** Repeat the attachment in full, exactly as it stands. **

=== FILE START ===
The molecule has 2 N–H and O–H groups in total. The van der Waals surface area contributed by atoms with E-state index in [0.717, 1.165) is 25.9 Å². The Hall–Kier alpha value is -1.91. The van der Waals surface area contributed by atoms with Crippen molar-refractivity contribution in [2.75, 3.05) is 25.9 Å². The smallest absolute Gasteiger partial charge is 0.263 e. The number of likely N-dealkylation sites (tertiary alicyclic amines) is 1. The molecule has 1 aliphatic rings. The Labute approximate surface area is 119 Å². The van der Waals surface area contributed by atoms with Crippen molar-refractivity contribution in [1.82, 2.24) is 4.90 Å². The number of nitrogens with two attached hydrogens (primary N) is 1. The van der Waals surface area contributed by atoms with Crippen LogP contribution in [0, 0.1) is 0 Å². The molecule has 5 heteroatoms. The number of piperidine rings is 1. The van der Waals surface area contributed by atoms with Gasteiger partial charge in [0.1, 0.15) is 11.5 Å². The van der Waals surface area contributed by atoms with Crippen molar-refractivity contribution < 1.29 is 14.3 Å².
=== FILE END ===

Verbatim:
The molecule has 2 N–H and O–H groups in total. The van der Waals surface area contributed by atoms with E-state index in [0.717, 1.165) is 25.9 Å². The Hall–Kier alpha value is -1.91. The van der Waals surface area contributed by atoms with Crippen molar-refractivity contribution in [2.75, 3.05) is 25.9 Å². The smallest absolute Gasteiger partial charge is 0.263 e. The number of likely N-dealkylation sites (tertiary alicyclic amines) is 1. The molecule has 1 aliphatic rings. The Labute approximate surface area is 119 Å². The van der Waals surface area contributed by atoms with Crippen molar-refractivity contribution in [1.82, 2.24) is 4.90 Å². The number of nitrogens with two attached hydrogens (primary N) is 1. The van der Waals surface area contributed by atoms with Crippen LogP contribution in [0, 0.1) is 0 Å². The molecule has 5 heteroatoms. The number of piperidine rings is 1. The van der Waals surface area contributed by atoms with Gasteiger partial charge in [0.1, 0.15) is 11.5 Å². The van der Waals surface area contributed by atoms with Crippen molar-refractivity contribution < 1.29 is 14.3 Å².